Ashley Pandaeng started kindy this week with a big dream of being an ice-skating ballet dancer one day, while her twin sister Emily hopes to become a gymnast.
The new students of St Paul of the Cross Primary School at Dulwich Hills were among the 70,000 students in Sydney Catholic Schools and almost 257,000 Catholic school students across the state to begin the school year last week.
Catholic Schools NSW Chief Executive Officer Dallas McInerney said Catholic education supported a valuable feature of the NSW education landscape – school choice.
“Catholic schools educate one in five NSW students and are the biggest providers of school education outside of government,” Mr McInerney said.
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“School education in NSW is a partnership between the Federal and State Governments and the providers of more than 3200 government, Catholic and independent schools.
“With the average cost of educating a student in Australia at some $13,000 per year, there is a dual benefit in governments supporting non-government schools, which collectively educate one in three NSW students.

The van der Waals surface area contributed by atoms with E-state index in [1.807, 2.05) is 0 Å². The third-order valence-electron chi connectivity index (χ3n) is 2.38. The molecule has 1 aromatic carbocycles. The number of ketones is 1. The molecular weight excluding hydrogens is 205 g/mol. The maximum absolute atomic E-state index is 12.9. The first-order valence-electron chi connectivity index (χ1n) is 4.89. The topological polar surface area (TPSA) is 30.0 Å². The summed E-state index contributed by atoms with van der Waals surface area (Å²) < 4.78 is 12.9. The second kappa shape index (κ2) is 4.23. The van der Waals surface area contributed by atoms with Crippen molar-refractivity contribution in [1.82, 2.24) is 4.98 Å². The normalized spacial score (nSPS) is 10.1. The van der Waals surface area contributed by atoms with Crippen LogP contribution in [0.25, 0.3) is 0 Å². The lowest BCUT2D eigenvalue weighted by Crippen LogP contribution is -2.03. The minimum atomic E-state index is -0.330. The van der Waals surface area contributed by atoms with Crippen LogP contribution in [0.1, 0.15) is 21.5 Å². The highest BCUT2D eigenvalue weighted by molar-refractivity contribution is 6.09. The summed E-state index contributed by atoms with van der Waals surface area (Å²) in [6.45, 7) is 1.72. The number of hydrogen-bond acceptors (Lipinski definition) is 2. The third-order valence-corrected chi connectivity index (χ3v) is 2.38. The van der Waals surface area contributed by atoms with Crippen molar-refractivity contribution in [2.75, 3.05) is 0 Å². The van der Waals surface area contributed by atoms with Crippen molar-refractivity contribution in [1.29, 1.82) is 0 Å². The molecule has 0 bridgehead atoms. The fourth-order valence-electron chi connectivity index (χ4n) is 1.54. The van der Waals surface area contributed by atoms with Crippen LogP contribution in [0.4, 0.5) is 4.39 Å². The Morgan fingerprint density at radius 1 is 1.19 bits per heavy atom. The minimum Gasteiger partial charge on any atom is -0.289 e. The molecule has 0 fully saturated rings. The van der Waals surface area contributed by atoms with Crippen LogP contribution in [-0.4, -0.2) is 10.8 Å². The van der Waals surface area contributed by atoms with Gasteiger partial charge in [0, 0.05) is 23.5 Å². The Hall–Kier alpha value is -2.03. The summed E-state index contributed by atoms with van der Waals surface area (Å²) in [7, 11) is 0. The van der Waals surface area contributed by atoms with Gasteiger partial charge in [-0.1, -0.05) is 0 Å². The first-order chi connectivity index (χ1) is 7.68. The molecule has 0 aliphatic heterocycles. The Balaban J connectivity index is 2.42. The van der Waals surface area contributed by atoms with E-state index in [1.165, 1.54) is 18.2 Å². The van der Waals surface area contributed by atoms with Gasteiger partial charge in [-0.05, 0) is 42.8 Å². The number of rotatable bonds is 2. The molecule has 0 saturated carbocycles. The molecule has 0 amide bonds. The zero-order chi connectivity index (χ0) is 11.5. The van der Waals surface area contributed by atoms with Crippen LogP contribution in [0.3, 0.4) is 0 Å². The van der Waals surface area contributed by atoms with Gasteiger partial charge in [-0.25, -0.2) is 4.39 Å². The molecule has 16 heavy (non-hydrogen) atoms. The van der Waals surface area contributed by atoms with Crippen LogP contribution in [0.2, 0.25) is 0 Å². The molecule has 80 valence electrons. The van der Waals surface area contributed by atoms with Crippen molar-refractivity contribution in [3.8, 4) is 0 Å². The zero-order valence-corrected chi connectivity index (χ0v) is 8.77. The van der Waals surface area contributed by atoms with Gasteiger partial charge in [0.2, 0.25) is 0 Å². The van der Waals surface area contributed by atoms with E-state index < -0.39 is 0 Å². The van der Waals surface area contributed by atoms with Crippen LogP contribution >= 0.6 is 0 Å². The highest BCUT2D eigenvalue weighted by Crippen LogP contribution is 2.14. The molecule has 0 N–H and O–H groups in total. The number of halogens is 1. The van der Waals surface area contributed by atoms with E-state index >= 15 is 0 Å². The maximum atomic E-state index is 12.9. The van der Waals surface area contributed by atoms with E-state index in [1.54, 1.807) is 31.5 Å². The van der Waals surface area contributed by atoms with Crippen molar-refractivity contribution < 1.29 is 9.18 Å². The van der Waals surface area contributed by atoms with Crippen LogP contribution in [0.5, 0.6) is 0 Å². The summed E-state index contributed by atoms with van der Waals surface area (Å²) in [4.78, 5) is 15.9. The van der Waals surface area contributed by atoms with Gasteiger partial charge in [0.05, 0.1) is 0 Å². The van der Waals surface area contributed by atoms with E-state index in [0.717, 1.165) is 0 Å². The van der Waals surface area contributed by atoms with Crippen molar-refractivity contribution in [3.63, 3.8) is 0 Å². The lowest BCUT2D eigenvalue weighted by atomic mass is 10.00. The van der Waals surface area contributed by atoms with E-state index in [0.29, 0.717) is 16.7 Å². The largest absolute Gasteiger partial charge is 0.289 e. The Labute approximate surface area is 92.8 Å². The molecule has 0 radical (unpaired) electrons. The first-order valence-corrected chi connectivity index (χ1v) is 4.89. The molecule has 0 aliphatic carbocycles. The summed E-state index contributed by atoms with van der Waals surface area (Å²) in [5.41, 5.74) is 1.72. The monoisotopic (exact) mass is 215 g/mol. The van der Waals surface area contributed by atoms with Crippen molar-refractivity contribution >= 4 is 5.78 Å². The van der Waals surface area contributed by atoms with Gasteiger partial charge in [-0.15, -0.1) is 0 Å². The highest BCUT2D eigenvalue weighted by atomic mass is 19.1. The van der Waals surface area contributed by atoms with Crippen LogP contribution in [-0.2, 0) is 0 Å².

“It reduces the cost to taxpayers – who would otherwise have to fully fund the education of every student – and it ensures parents can afford to send their children to a school that reflects their values and beliefs, a significant characteristic of a pluralist society.”
There are nearly 600 Catholic schools across NSW whose communities contributed almost $1.5 billion in fees, capital funding and other contributions in 2016 according to the most recent public data, Mr McInerney said.
He said Catholic schools are representative of their local communities and are open to students from all cultural backgrounds, faiths and abilities.
“NSW Catholic schools provide families with a quality, faith-based education that seeks to educate the whole child – intellectually, spiritually, physically, morally and emotionally,” he said.
“Parents choose a Catholic education for a wide range of reasons, knowing they will receive a quality, Christ-centred education in a caring, welcoming and supportive environment.”
Mr McInerney said Catholic schools were first established in Australia almost 200 years ago to educate those in most need – and that commitment remains strong to this day.